Live Review: The Scotland Yard Gospel Choir, TT the Bear’s Place, Cambridge 11/18

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review by Miriam Lamey
photos by Thana Taliep

It was a freezing Sunday night in Cambridge, MA. And the Patriots were playing. And The Scotland Yard Gospel Choir were slated to play at TT The Bear’s Place, the last stop on their East Coast Tour. The six-piece Chicago band numbered more than half the audience, but the band were so friendly and natural, it was like they were performing in someone’s living room, albeit a chilly one. “I’m not wearing this sweater and jacket to look cool,” singer Elia Einhorn announced, “It’s f-king freezing in here!” Despite the cold and the sparse but intrigued audience, ( a group that at one point went up to 20 spectators) this compelling, energetic band performed a brilliant set. It’s easy to write off Scotland Yard Gospel Choir as Belle and Sebastian sound-alikes, but really, they present a different, crunchier vibe and an exuberant, dry sense of humor that invades their indie-folk-pop music. Clearly, it’s even difficult to pigeonhole Scotland Yard Gospel Choir, and their wide-ranging set was clear proof of this.

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One of the best things about The Scotland Yard Gospel Choir’s performance had to be the fact they were just so relaxed onstage. It must have been discouraging to yet again play to a small crowd, especially since they’d played with a member of The Ramones the previous night in New York, but this didn’t stop them from putting amazing effort into each song. From the gorgeous, lilting “I Never Thought I Could Feel This Way For A Boy,” a naturally relaxed track, to the more punky Britpop of “Aspidistra,” each song resonated through the venue. Elia enjoyed chatting with the audience between tunes, throwing out comments concerning their present tour, and the belly dancers performing at the Middle East next door. The venue was so empty, he noticed Thana photographing the set. “Are you doing this for Youtube?” he asked. When she shook her head no, he called everyone up to the front, saying, “We need a good picture for the press, come on!” and had everyone pose for a dramatic shot.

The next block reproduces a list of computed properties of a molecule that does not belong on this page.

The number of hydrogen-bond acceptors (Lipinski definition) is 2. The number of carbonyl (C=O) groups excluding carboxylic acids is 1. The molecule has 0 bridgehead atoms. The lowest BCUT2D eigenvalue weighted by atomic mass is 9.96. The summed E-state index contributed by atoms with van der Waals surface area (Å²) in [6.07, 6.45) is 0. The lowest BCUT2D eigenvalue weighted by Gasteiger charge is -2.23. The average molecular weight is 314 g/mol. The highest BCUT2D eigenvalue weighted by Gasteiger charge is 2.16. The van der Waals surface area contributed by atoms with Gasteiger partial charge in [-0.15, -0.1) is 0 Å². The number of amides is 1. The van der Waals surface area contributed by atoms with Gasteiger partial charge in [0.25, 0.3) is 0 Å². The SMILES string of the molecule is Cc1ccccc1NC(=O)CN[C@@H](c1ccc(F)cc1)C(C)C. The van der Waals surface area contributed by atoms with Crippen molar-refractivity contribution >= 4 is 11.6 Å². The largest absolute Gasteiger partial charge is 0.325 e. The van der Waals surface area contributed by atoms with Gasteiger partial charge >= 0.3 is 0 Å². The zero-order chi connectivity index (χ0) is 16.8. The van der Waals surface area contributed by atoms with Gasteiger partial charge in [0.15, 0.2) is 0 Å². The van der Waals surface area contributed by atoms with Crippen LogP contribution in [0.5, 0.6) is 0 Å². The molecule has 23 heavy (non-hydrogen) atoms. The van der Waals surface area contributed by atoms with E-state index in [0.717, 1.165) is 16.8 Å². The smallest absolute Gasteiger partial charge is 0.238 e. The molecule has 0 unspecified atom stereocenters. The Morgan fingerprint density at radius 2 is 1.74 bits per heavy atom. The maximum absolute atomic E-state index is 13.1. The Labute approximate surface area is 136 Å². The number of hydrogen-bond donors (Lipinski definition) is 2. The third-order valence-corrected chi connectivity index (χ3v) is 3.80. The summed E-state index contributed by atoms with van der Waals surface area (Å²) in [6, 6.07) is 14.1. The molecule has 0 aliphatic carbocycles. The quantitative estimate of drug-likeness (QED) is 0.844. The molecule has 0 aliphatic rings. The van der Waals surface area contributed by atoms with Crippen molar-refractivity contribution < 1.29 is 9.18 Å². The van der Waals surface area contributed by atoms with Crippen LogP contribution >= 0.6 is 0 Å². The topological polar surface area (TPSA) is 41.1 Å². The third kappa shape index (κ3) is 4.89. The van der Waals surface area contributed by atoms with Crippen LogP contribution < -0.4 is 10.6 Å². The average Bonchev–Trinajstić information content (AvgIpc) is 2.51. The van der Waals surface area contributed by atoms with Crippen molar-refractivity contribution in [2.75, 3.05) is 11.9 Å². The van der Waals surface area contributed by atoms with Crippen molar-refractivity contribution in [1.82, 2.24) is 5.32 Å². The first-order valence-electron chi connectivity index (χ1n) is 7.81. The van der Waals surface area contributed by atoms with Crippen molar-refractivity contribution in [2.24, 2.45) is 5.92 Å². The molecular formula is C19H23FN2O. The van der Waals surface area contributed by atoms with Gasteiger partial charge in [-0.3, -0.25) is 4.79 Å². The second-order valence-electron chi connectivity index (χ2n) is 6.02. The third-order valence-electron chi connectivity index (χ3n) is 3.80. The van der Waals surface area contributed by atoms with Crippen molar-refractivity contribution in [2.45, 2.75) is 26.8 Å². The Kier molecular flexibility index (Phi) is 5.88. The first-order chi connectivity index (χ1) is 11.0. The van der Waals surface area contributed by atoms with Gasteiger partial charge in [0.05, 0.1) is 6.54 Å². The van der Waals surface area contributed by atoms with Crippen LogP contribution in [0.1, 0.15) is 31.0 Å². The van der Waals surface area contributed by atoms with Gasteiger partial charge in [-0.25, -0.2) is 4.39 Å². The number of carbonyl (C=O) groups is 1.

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The band ran through an intense selection from their latest, self-titled release from Bloodshot. “Broken Front Teeth” sounded misty and introspective, with chillingly beautiful vocals and lyrics. The aching “In Hospital” seemed to capture a difficult experience, yet the band presented the track in a fairly matter-of-fact manner; they cleverly refrained from making the song seem dramatic and cheap. Then Scotland Yard Gospel Choir surprisingly changed up their style and pace with the raucous, almost angry “Tear Down The Opera House” sounding more like the Dropkick Murphys than the Beautiful South. Yet they really shoved the track in the faces of the audiences, blasting out fuzzy guitar chords, jumpy drums and cutting vocals. Somehow, they still seemed to present their “go-with-the-flow” persona and legitimately charming manner. Even though the audience was sparse, the band shone and, most importantly, let their personalities speak for themselves –- a vibe that extended through all their music. The Scotland Yard Gospel Choir are probably one of the most pleasantly honest bands you could hope to see live.

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